His mother was murdered. He wants Louisiana to spare her killer’s life.
A group gathers on the steps of the Louisiana Capitol on Aug. 15, 2023, calling for clemency for the state’s death row inmates. (Claire Sullivan/Louisiana Illuminator)
In 1996, Shareef Cousin was 16. While his peers worried about prom and house chores, he was worried about being executed for a crime he didn’t commit.
He spent three years as the youngest person on Louisiana’s death row before being freed. Cousin doesn’t say he was wrongfully convicted — he says he was framed.
On the steps of the State Capitol Tuesday, as a breeze broke the heat of an August morning, Cousin pleaded for the state pardon board to spare the lives of those condemned to death in Louisiana.
“As long as they have life, they have a chance,” said Cousin, the 77th person freed from death row in the United States. “… This is an opportunity for us as a state, as a people, as a community to choose life.”
The Louisiana Board of Pardons and Committee on Parole will consider clemency for at least 20 of the 56 people in state facing execution. Gov. John Bel Edwards is pushing board members to convert their death sentences to life in prison.
Attorney General Jeff Landry, who’s running for governor, had previously issued a non-binding opinion saying state law doesn’t allow the pardon board to ponder clemency in capital cases more than a year after a defendant exhausts all of their appeals.
The board has scheduled 20 clemency hearings for four meetings in October and November. There’s been no indication when or if the other 36 people on death row might have their sentences reconsidered.
Brett Malone’s mother, Mary Ann Shaver Malone, was killed in Bossier Parish in December 2000. He was among the two dozen people gathered Tuesday at the Capitol asking mercy for Jeremiah Manning, the man sentenced to death for abducting and killing his mother.
The 23-year journey to this point has been far from easy, he said.
“It’s normal to feel a lot of different emotions: anger, rage, a desire for vengeance, retribution,” Malone said. “But over time, those … compulses do fade away, and what’s left behind is the grief and the sorrow we have to deal with. Part of the healing is trying to reconcile what happened and trying to get to know a little bit more about the man who is responsible for my mother’s death.”
About six years ago, Malone said he decided to learn more about Manning and his life on death row. The two men haven’t been able to communicate directly with each other “because of the way the death penalty system is set up,” Malone said. He thinks that dialogue could help him find healing.
“Part of clemency is really about giving the opportunity to the survivors of these crimes to work on reconciliation, to work on healing the wounds that were created through those actions,” he said.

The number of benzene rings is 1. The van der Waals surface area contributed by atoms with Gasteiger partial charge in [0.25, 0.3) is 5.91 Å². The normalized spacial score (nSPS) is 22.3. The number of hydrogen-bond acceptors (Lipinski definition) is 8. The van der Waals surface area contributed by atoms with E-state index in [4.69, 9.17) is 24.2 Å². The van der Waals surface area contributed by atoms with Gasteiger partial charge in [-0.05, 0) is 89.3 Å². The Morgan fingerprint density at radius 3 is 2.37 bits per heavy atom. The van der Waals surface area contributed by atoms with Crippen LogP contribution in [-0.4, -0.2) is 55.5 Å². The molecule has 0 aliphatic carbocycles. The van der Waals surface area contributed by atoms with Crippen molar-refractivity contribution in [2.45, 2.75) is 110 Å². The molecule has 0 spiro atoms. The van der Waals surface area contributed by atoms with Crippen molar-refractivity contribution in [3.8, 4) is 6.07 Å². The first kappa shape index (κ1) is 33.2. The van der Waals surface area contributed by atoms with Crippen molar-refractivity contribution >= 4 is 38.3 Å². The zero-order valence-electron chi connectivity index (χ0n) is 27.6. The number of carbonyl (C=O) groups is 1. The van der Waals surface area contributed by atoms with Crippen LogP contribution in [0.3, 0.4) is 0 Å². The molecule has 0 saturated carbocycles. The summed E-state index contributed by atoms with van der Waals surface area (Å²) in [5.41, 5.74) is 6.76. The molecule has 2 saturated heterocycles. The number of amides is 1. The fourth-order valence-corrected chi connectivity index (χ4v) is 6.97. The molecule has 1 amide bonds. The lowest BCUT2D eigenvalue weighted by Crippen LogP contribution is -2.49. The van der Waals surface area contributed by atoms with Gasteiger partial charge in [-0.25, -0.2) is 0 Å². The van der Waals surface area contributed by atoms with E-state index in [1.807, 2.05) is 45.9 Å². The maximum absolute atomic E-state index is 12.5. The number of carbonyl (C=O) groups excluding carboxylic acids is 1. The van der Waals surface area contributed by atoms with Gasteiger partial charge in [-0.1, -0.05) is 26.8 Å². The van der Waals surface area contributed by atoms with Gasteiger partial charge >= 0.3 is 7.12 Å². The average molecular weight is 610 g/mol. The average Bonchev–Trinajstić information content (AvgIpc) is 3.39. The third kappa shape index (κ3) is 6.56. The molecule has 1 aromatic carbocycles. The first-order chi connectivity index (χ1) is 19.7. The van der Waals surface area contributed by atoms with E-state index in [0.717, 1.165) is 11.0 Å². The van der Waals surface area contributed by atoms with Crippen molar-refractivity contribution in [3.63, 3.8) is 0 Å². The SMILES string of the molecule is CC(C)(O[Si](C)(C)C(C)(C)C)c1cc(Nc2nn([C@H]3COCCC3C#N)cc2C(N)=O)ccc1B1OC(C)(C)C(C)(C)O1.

Mary Ann Shaver Malone wasn’t in favor of the death penalty, and neither was her mother, Brett Malone said.
“We just can’t see at this point how executing someone is going to bring any kind of closure or any kind of healing from the experience that we’ve had,” he said.
Standing on the steps with Malone was Marah Bowie. She was just a child when her brother, David Henry Bowie, was condemned to death in East Baton Rouge Parish.
“I remember waking up to news, out of my sleep with my family sobbing, that my brother had been sentenced to death,” Bowie recalled of the moment that she said still haunts her 24 years later.
They were left with many questions: When would he be killed? How? And “who was gonna punish the person that’s gonna kill him?” Bowie said.
“Two wrongs don’t make a right, so killing another human isn’t any different than a crime that they committed,” she said.
Decades later, Bowie said is still searching for answers to the difficult questions she must answer for the children of the family.
“The shadow of death isn’t just over my brother. It’s been over every generation that’s came up since the death row sentence in our family,” she said. “We’ve been forced to teach our kids coming up what it means to have a family member on death row and the purpose of death row.”
A crowd of about two dozen — including religious leaders and community activists — delivered a petition to the governor’s office with more than 2,000 signatures calling for clemency for 56 death row inmates.
All but one of the 57 people on death row at Louisiana State Penitentiary in Angola, filed petitions for clemency earlier in June. If granted, their death sentences will be reduced to life in prison. Their pleas came shortly after Edwards broke his silence on the death penalty this spring, saying he opposed it because of his Catholic faith.
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